The vision from the driver’s seat of the Iveco is fantastic, as was evident while negotiating my way out of the circuit. Those first ten minutes behind the wheel, usually spent getting accustomed to the truck, showed just how easy the Powerstar is to drive. Everything was within easy reach, and easy to find, making life a lot less stressful at a time when you really don’t want to do anything embarrassing. Having waved to the enthusiastic few left at the track, it was time to hit the highway.

With plenty of power on tap for the amount of weight behind, the Powerstar found top gear in no time, and from there it only dropped out of 12th once before hitting the suburbs of Melbourne. In the traffic, it moved off in 3rd gear, skip-shifting every second gear to 9th before using each of the three top gears. This made for smooth acceleration from the traffic lights – all 350 sets of them (or so it seemed). It really did the job so easily, with no fuss and very little noise inside the cab.

Paul says he’ll probably keep this truck for a long time, and it’s easy to see why. It might seem that a truck of this size is overkill for the task, but in many ways it’s the perfect candidate for the job.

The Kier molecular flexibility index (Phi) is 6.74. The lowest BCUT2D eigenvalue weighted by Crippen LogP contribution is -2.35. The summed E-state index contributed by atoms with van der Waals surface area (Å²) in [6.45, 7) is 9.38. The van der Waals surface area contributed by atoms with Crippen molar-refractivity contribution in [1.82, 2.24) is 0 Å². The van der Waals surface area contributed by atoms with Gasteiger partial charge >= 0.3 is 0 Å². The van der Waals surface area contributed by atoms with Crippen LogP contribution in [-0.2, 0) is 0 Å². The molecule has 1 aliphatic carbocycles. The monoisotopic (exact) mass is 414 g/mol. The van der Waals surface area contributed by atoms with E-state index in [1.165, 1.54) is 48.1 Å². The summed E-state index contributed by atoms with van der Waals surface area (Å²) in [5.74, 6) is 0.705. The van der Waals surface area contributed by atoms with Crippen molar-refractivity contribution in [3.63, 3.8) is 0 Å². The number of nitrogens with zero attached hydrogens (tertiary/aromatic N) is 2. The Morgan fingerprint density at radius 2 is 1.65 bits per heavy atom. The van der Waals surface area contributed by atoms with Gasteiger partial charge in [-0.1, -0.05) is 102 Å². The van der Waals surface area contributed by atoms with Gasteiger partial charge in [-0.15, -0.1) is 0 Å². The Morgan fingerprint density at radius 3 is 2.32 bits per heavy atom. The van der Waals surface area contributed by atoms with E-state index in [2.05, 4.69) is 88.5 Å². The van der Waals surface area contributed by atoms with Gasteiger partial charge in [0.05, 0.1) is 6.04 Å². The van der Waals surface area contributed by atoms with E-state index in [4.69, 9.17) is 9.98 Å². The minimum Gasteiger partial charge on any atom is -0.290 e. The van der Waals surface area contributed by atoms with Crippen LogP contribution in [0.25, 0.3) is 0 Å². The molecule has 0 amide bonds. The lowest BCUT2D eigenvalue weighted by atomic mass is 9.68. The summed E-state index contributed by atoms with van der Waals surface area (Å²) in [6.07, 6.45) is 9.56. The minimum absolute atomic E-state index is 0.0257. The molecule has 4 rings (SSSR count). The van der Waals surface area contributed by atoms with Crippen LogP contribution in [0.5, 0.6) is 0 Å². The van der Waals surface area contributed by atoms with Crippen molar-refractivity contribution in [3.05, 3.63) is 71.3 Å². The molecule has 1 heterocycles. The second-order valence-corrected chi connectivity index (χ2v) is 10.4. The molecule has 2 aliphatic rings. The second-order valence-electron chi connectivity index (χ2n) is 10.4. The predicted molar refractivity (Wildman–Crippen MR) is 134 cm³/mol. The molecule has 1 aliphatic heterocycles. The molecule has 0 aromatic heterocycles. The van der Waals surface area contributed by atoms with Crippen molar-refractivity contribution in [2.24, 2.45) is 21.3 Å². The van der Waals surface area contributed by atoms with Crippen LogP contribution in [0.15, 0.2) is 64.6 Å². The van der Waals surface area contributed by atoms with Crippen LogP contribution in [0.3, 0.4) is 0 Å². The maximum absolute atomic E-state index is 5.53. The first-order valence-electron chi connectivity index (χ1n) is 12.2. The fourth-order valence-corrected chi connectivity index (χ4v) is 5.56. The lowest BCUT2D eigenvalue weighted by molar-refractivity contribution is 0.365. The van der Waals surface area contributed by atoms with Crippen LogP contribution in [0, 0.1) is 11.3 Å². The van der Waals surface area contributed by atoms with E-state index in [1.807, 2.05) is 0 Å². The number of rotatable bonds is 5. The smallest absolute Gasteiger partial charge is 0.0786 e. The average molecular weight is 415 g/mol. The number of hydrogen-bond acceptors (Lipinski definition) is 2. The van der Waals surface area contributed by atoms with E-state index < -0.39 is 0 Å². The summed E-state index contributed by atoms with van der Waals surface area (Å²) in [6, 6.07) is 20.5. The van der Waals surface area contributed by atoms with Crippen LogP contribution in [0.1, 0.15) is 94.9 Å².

Without being ridiculously overpowered, it has enough power to please Paul, someone who is equally as comfortable on a 300 km/h motorbike. While it only travels around 23,000 km a year, it does it efficiently (averaging 2.7 km/l on this drive) and comfortably, meaning he gets to the other end feeling fresh. Importantly, it also looks the part, and does a great job representing the team and its sponsors, not only to those at the track but to all who see it on the road heading to or from race meets. Make no mistake, when you’re carrying the reigning Australian Superbike Champion, Troy Herfoss’, ride around the country, plenty of people take notice as you roll by!